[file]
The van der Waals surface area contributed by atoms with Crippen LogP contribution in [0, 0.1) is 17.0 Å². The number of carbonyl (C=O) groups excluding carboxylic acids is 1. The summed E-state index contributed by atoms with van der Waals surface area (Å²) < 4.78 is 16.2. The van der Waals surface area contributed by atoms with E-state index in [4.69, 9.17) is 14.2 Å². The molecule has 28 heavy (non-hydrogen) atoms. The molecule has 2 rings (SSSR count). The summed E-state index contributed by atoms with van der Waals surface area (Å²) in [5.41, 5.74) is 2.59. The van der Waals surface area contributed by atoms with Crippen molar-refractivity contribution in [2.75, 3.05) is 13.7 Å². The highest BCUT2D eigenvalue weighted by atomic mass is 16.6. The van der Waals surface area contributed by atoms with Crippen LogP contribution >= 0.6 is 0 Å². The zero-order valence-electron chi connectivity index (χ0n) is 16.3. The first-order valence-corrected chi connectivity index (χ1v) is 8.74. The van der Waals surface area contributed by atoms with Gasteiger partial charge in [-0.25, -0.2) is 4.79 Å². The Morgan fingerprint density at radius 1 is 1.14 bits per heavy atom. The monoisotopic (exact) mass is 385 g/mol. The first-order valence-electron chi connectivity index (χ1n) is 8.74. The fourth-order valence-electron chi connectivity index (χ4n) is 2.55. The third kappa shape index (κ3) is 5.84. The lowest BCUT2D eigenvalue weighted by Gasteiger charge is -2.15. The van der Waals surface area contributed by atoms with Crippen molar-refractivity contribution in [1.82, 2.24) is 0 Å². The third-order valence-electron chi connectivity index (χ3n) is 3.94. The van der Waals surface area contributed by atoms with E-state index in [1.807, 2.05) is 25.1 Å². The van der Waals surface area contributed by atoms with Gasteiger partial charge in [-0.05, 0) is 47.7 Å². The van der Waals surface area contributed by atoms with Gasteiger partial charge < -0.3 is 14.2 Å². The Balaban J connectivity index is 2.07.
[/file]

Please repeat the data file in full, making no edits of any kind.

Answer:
The van der Waals surface area contributed by atoms with Crippen LogP contribution in [0, 0.1) is 17.0 Å². The number of carbonyl (C=O) groups excluding carboxylic acids is 1. The summed E-state index contributed by atoms with van der Waals surface area (Å²) < 4.78 is 16.2. The van der Waals surface area contributed by atoms with E-state index in [4.69, 9.17) is 14.2 Å². The molecule has 28 heavy (non-hydrogen) atoms. The molecule has 2 rings (SSSR count). The summed E-state index contributed by atoms with van der Waals surface area (Å²) in [5.41, 5.74) is 2.59. The van der Waals surface area contributed by atoms with Crippen molar-refractivity contribution in [2.75, 3.05) is 13.7 Å². The highest BCUT2D eigenvalue weighted by atomic mass is 16.6. The van der Waals surface area contributed by atoms with Crippen LogP contribution >= 0.6 is 0 Å². The zero-order valence-electron chi connectivity index (χ0n) is 16.3. The first-order valence-corrected chi connectivity index (χ1v) is 8.74. The van der Waals surface area contributed by atoms with Gasteiger partial charge in [-0.25, -0.2) is 4.79 Å². The Morgan fingerprint density at radius 1 is 1.14 bits per heavy atom. The monoisotopic (exact) mass is 385 g/mol. The first-order valence-electron chi connectivity index (χ1n) is 8.74. The fourth-order valence-electron chi connectivity index (χ4n) is 2.55. The third kappa shape index (κ3) is 5.84. The lowest BCUT2D eigenvalue weighted by Gasteiger charge is -2.15. The van der Waals surface area contributed by atoms with Crippen molar-refractivity contribution in [1.82, 2.24) is 0 Å². The third-order valence-electron chi connectivity index (χ3n) is 3.94. The van der Waals surface area contributed by atoms with E-state index in [1.807, 2.05) is 25.1 Å². The van der Waals surface area contributed by atoms with Gasteiger partial charge in [-0.05, 0) is 47.7 Å². The van der Waals surface area contributed by atoms with Gasteiger partial charge < -0.3 is 14.2 Å². The Balaban J connectivity index is 2.07.